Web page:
Band structure study of graphene and transition metal dichalcogenides heterostructures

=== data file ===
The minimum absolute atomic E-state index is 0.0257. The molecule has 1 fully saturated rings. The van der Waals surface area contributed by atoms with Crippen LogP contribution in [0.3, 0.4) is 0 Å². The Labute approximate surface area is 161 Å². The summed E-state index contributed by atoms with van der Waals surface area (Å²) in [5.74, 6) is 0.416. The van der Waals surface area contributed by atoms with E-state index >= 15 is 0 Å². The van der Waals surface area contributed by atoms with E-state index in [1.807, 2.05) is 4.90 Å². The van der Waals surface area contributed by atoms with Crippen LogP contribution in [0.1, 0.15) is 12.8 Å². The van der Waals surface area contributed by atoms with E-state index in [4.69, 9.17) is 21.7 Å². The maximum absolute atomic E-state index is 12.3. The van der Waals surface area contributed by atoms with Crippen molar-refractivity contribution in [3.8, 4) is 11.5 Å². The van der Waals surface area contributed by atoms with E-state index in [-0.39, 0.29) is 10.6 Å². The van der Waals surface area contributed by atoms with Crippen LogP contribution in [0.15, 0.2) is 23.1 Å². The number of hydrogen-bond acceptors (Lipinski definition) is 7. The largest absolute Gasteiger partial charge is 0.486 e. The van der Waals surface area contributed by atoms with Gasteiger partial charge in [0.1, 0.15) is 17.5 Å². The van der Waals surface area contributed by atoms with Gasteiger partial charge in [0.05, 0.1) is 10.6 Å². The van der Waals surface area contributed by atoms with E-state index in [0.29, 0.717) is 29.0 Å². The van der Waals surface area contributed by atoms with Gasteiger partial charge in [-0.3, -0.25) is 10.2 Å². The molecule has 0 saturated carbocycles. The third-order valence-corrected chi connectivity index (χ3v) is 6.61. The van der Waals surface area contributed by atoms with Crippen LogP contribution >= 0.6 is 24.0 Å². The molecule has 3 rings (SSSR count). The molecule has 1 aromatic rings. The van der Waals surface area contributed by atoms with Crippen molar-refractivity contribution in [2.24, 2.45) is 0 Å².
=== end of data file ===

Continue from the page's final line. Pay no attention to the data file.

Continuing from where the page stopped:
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According to Moore’s Law, it is predicted that the number of transistors –the building blocks of any modern electronic device– on integrated circuits per square inch will double every year. However studies show that the limit would be reached within the next three years as the size of Silicon based transistors, already reduced to a few tens of nanometers, can no longer be further reduced. This is not the only challenge for the semiconductor industry. Besides the transistor size, engineers are also not being able to decrease the minimum voltage required to turn on a device, making it tough for us to build even low power consuming devices. This has compelled us to focus on different alternatives. Graphene has turned out to be the wonder material in the scientific community recently, and its applications are innumerable. It is only an atomically thick 2 dimensional material with very high electron mobility. However, the only reason that acts as the barrier to fully utilize the great potential of this material is its missing band gap. This is when the role of transition metal dichalcogenides (TMDCs) comes into play, another atomically thick 2 dimensional set of materials, which, unlike Graphene, has direct band gap but low mobility i.e. characteristics that can compensate for those missing in Graphene. Scientists have recently combined Graphene with TMDCs to extract the best possible characteristics from both the materials in quest for a substitution for traditional Silicon based transistors in the industry and the results are promising; however, the low current on/off ratio of such devices is still a challenge that needs to be overcome. In our thesis we have simulated band structures of Graphene and different TMDCs like MoS2, MoT e2 etc. Additionally we have simulated band structures of Graphene interfaced with various TMDCs and also Graphene sandwiched between various TMDCs. Through literature review, we have also found out the spin orbit coupling – a phenomenon that allows us to control electricity through orientation of electrons’ polarization rather than the flow of charge – of Graphene and various TMDCs. We have then graphically analyzed our data and finally proposed that by combining the electronic band gap and the spin orbit coupling of a material simultaneously in the future, we may be able to create devices which will be much smaller in size and run with much lower power than current transistors and simultaneously have a high current on/off ratio.